Following news that Sarah Palin will campaign for him in Arizona, Sen. John McCain has opened a significant lead in the Republican primary campaign.
A new Rasmussen Reports telephone survey of likely 2010 Republican primary voters in Arizona finds the longtime incumbent leading former Congressman J.D. Hayworth by a 53 percent to 31 percent margin. In November, the two candidates were virtually even.
Former Minuteman leader Chris Simcox gets 4 percent support, while 3 percent prefer some other candidate and 8 percent are undecided.
Bringing in Palin is significant for a candidate who has always had a troubled relationship with the Republican base. Polling last fall found that 61 percent of Arizona Republicans said McCain was out of touch with the party base.
Nationally, 75 percent of Republican voters say their congressional leaders are out of touch.
At the other extreme, 59 percent of Republican voters say Palin, McCain’s 2008 vice presidential running mate, shares the values of most GOP voters throughout the nation. Palin is critical of the internal workings of last year’s campaign effort in her new book but continues to praise McCain. While campaign staffers have fired back at Palin, McCain, too, has been complimentary about her.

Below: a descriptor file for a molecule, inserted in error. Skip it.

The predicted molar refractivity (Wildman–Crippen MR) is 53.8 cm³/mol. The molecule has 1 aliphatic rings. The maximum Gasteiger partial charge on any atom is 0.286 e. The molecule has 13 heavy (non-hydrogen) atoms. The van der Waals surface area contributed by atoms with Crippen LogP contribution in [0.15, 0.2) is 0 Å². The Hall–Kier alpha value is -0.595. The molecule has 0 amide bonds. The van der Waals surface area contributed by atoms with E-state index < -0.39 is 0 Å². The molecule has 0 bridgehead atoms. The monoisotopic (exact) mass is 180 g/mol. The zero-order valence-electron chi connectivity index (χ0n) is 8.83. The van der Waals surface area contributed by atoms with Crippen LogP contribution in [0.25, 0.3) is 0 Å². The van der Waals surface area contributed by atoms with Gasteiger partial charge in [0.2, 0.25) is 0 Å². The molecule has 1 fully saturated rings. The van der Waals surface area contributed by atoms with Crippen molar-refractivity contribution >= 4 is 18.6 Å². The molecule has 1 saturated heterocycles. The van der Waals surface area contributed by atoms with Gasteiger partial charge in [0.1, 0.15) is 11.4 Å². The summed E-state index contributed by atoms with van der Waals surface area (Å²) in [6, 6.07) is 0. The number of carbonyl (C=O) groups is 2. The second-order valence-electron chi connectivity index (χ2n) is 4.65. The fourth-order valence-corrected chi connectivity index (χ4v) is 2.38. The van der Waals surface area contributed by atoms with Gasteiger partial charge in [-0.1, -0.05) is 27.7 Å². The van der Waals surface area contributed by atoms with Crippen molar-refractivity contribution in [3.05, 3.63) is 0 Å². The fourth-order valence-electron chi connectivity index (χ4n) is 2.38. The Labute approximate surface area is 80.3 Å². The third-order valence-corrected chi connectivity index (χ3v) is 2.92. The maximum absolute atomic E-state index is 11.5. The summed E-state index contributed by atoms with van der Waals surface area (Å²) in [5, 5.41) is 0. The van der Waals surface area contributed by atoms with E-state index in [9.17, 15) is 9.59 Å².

To further shore up his position, McCain is also bringing in Scott Brown, the senator-elect from Massachusetts.
Hayworth, a conservative former congressman who now is a popular radio talk show host in Phoenix, is reportedly interested in the race but has not formally declared for it. For McCain, the GOP primary appears to be his biggest challenge since no major Democrats in the state have stepped forward yet to run against him.
Still, 74 percent of likely GOP primary voters have at least a somewhat favorable opinion of McCain, a figure that has not changed since November. Hayworth’s favorable ratings are down nine points to 58 percent.
Perhaps more significantly, the number with a very favorable opinion of McCain has jumped 10 points since last fall to 45 percent.
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